Judging from the packed stadiums and cheering fans, the National Football League (NFL) is alive and well. A cloud, however, hangs over the festivities, in the form of potentially concussion-related issues such as depression, dementia, Alzheimer’s disease, Parkinson’s disease, chronic traumatic encephalopathy and even suicide. Repeated blows to the head and the long-term risks of subsequent concussions professional athletes suffer have dominated the headlines, and as a result, concern has increased over the well being of younger athletes as well.
Physicians trained in concussion management know young athletes are especially vulnerable, particularly if they suffer multiple concussions. Therefore, specialists at St. Luke’s University Health Network have developed a multipronged strategy that includes not only treatment, but also outreach to schools, youth leagues and other members of the communities they serve. They aim to raise awareness of the dangers of concussions and the services available through the concussion management program.
Before athletic seasons begin, the physicians endeavor to have young athletes undergo baseline ImPACT (Immediate Post-Concussion Assessment and Cognitive Testing) examinations either at St. Luke’s University Health Network or, if available, at their schools.
ImPACT, the same test used to assess athletes in the NFL and the National Hockey League (NHL), evaluates multiple aspects of neurocognitive functioning, including memory, reaction time and brain processing speed. The test can be readministered after a concussion to determine whether athletes are returning to their previous levels of cognitive function.
Progressing Through Treatment
When athletes are suspected of having concussions, St. Luke’s University Health Network’s concussion management team evaluates them for typical symptoms such as persistent headaches, visual abnormalities, dizziness and diminished balance. And regardless of whether a patient had a baseline ImPACT exam at the beginning of the season, the exam can be administered after a concussion to gauge the restoration of cognitive functions.
St. Luke’s University Health Network also has a vestibular physical therapy team that marshals a range of physical and occupational therapy techniques to improve patients’ balance, as well as visual therapy resources to address visual motor capabilities.
Providers say the staple of treatment is physical and cognitive rest, sometimes to the point of reducing a student’s academic workload or temporarily withdrawing an athlete from school altogether. Like an injury to a part of the body, an injured brain needs to rest.
John Graham, M.S., HFS, CSCS*D, RSCC*D, FNSCA, Director of Sports and Human Performance at St. Luke’s University Health Network, assists the concussion management team in determining whether an athlete is ready to return to play. He puts the patient through a battery of physical tests — activities athletes typically perform in sports related to power, speed and agility — to ensure he or she can handle exertion and shows no lingering effects of the concussion.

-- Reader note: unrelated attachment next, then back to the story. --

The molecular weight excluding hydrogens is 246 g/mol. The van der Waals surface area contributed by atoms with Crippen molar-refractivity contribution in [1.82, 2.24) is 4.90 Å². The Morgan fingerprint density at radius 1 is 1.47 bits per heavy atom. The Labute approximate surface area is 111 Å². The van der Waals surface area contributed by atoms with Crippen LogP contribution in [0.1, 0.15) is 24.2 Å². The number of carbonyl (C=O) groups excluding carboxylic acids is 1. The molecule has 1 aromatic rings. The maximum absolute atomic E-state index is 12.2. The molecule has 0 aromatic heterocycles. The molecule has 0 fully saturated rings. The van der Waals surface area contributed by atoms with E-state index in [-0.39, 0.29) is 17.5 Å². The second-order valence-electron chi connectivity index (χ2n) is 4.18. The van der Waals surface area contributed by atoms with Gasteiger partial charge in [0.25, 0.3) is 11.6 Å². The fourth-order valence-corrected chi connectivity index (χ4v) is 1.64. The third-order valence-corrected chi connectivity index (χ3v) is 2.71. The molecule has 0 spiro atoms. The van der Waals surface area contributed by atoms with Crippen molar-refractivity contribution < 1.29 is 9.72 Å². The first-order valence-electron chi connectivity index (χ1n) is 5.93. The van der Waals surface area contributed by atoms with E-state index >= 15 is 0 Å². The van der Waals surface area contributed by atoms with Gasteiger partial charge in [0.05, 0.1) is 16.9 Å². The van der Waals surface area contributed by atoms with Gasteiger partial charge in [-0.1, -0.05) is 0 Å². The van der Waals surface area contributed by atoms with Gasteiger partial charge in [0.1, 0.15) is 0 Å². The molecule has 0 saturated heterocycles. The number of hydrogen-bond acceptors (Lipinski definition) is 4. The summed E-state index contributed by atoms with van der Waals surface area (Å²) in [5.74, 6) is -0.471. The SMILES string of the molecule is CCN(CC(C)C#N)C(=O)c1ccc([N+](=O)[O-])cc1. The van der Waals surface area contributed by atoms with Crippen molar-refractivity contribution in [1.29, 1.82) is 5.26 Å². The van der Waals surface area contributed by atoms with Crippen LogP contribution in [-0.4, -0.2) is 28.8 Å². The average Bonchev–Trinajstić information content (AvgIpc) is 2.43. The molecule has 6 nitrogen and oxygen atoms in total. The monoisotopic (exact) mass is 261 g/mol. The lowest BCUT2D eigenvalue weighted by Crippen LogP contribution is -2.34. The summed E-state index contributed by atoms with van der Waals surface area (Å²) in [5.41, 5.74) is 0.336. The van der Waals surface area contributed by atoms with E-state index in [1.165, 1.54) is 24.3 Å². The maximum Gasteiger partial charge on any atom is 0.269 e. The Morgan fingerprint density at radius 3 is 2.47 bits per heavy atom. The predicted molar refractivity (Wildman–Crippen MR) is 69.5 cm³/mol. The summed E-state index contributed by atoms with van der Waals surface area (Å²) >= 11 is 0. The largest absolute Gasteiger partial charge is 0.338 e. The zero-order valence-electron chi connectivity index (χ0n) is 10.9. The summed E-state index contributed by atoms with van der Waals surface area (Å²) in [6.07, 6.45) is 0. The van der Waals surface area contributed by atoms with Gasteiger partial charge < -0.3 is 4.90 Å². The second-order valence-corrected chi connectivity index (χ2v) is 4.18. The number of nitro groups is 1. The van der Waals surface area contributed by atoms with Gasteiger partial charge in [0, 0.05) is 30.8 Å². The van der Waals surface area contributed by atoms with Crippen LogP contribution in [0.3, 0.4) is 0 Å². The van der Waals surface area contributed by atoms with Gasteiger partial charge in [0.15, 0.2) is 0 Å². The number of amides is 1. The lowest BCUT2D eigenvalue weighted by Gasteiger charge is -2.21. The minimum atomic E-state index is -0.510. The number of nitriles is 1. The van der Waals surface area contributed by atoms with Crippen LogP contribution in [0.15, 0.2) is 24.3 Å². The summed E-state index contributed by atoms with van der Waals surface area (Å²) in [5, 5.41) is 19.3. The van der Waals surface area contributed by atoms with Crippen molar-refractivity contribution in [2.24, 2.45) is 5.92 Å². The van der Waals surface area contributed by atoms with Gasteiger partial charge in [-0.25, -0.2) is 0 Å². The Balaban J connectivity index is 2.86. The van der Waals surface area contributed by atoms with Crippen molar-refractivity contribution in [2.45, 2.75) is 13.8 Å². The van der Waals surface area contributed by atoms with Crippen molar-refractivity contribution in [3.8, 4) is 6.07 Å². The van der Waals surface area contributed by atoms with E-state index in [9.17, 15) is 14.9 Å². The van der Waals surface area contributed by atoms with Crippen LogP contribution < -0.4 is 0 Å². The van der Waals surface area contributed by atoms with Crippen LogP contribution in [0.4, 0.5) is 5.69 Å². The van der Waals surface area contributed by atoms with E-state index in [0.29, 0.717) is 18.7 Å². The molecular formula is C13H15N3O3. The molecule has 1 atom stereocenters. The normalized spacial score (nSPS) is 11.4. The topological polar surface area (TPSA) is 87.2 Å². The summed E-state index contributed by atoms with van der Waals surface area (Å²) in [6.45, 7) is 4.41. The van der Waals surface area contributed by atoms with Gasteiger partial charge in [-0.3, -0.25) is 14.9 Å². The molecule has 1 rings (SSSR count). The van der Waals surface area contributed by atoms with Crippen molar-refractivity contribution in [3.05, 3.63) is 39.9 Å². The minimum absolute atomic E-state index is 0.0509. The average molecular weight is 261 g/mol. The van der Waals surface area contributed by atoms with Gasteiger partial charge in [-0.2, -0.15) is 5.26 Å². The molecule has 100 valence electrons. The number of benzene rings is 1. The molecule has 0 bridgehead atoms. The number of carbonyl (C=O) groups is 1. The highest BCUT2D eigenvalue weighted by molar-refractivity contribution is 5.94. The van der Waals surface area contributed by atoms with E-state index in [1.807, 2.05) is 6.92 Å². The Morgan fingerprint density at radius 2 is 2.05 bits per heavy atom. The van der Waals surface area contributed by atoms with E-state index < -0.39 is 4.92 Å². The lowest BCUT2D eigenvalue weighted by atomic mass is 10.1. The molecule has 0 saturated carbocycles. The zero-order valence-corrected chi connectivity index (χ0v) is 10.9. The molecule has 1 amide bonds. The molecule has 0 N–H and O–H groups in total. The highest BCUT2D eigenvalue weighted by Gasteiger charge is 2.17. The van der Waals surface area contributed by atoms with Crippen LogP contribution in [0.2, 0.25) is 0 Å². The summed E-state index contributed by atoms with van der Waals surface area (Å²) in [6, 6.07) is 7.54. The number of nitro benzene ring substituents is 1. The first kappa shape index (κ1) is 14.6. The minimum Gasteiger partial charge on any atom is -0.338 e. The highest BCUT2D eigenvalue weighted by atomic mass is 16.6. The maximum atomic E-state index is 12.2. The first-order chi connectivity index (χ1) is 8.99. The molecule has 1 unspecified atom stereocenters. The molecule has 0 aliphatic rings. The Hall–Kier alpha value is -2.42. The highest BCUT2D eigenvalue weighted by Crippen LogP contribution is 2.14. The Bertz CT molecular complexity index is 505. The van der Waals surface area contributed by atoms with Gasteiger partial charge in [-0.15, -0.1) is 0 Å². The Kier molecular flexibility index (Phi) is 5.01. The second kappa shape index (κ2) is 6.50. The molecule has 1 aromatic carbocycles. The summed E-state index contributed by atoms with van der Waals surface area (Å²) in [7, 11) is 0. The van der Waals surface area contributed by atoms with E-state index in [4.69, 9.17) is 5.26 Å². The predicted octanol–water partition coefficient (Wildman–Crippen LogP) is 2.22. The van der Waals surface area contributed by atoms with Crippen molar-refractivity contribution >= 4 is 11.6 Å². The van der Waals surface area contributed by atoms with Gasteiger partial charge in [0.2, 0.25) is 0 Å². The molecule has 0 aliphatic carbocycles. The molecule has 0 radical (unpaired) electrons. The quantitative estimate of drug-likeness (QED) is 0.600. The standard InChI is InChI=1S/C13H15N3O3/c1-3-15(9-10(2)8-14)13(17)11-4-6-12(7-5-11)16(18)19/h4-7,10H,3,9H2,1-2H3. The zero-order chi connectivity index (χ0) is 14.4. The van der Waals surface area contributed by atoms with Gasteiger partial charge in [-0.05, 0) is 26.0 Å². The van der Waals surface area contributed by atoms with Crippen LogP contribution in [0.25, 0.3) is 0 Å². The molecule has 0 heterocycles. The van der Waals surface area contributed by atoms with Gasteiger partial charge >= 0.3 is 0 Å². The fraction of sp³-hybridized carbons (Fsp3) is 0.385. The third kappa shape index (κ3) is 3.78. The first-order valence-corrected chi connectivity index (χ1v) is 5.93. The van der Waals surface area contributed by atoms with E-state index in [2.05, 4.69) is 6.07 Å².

Educating Across the Continuum
St. Luke’s University Health Network facilitates instruction on the signs and symptoms of concussions in schools and youth leagues throughout the Lehigh Valley. In addition to the health network sponsoring TV spots, its providers talk to coaches, athletic trainers, athletes and parents about preventing concussions and addressing them if they occur. St. Luke’s University Health Network also offers specialized performance training that emphasizes strength and conditioning to help athletes’ bodies handle impacts.
“Educating coaches is especially important because the coach ultimately determines whether the athlete is ready to go back into the game,” says Graham. “It’s great if you have an athletic trainer and a sports medicine doctor on the sidelines, but the coach knows the player’s level of performance, and if it seems to be off, the coach has a better perspective.”
Often the first medical professionals to treat a concussion, primary care physicians also play a crucial role in early diagnosis. To help equip these physicians to identify concussions quickly and shorten the bridge from diagnosis to treatment, St. Luke’s University Health Network offers a one-year fellowship that trains primary care physicians in sports medicine, including sideline coverage and concussion management.
“If you are going to be involved in sideline management of contact sports teams, you have to be aware of the proper evaluation and treatment protocols,” says William DeLong, M.D., Chief of Orthopedics at St. Luke’s University Health Network and a Professor at Temple University School of Medicine. “Here at St. Luke’s, we’re actively involved in taking care of athletes, and it’s very important for us to be forthright and vigilant in the treatment of concussions and players.”
For more information about the concussion management services at St. Luke’s University Health Network, visit www.slhn.org.